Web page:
Stewart County was created from Randolph County in 1830 Later, portions of Stewart County were used to create Quitman County in 1858. County seat: Lumpkin, Georgia. Early Settlers: Sampson L. Lampkin, county surveyor; Edward Studevant, coroner; Thomas R. Mangham, clerk of the superior court, Jonathan F. Bridges, sheriff; Joseph Williams; Sampson Bell; William C. Grimmer; Robert Applewhite: and H. M. Jenkins.
Stewart County Databases Available to Members of Georgia Pioneers
Digital Images of Stewart County Wills 1850 to 1852
Testators: Burke, John; Culpepper, John ; Gates, Samuel; Hall, Josiah ; Horton, Daniel ;Hughes, Nancy; Thornton, Robert ;West, Mary ;Williams, John
Digital Images of Stewart County Annual Returns and Estates
Testators: Allen Belcher, William Disharoon, Theophilus Hardie, Stephen Harris, Moses Matthews, Patterson Orphans, Joseph Powell, Matilda Price, John Stevenson, Peter Thompson, James White and Alexander Wilson.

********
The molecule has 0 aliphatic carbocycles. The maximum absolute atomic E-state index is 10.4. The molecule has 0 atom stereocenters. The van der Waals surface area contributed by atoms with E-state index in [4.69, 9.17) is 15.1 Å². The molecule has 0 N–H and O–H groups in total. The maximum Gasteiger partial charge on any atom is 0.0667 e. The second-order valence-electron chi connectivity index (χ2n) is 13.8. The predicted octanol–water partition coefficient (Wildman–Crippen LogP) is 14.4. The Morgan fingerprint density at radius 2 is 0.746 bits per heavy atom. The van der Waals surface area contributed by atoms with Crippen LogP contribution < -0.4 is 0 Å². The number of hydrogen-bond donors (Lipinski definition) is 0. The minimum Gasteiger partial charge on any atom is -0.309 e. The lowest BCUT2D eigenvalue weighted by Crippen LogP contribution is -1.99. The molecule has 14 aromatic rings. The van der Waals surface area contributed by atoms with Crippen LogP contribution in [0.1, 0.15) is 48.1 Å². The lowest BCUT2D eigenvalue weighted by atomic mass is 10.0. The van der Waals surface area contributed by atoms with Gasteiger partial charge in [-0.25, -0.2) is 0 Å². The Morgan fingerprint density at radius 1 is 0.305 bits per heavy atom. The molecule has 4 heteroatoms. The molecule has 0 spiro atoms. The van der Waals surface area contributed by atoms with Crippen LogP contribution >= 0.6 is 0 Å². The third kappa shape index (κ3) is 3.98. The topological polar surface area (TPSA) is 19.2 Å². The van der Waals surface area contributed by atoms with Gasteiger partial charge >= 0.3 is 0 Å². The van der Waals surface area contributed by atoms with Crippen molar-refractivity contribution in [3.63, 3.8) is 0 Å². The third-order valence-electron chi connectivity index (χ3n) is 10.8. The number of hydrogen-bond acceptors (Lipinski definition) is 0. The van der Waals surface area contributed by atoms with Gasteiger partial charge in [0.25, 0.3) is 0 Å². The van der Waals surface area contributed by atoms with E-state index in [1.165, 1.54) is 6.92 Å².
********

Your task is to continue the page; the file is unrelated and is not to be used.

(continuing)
Abstracts of Stewart County Wills
Indexes to Probate Records
- Wills, Bk A, 1837-1849
- Will Bk A, 1837-1849.
- Harmony Church, Richland, 1839 members.
Battle of Shephard's Plantation
By Jeannette Holland Austin
The Creek Indians occupied most of Gwinnett County until about 1826 when they were pushed across the Chattahoochee River. In 1836 when they burned a village in Stewart County called "Roanoke", Governor William Schley called for volunteers. Three companies were organized into a Creek Indian War. Captain Garmany and his mounted volunteers left Lawrenceville on May 26, 1836, and arrived in Columbus on June 3rd, then continued down the river to Shepherd's Plantation. Twenty five of the men were sent to guard a fort situated on the river. Then, on June 9th when shots were heard, the men were dispatched. They discovered Indians preparing for battle. A skirmish caused Captain Garman to be seriously wounded. But Major Jernigan soon arrived with his men and charged the enemy from Fort Stewart. Eight soldiers were killed, viz: J. S. Lacy, Orderly-Sergeant James C. Martin, James H. Holland, Robert T. Holland, James M. Allen, William M. Sims, J. A. V. Tate, and Henry W. Paden. The following year a meeting was held in Lawrenceville to decide to have the bodies of the eight young men who had died at Shepherd's Plantation brought back to Gwinnett County and buried with military honors in a common grave. The burial occurred on February 17th, 1837 in the northwest corner of the courthouse yard.
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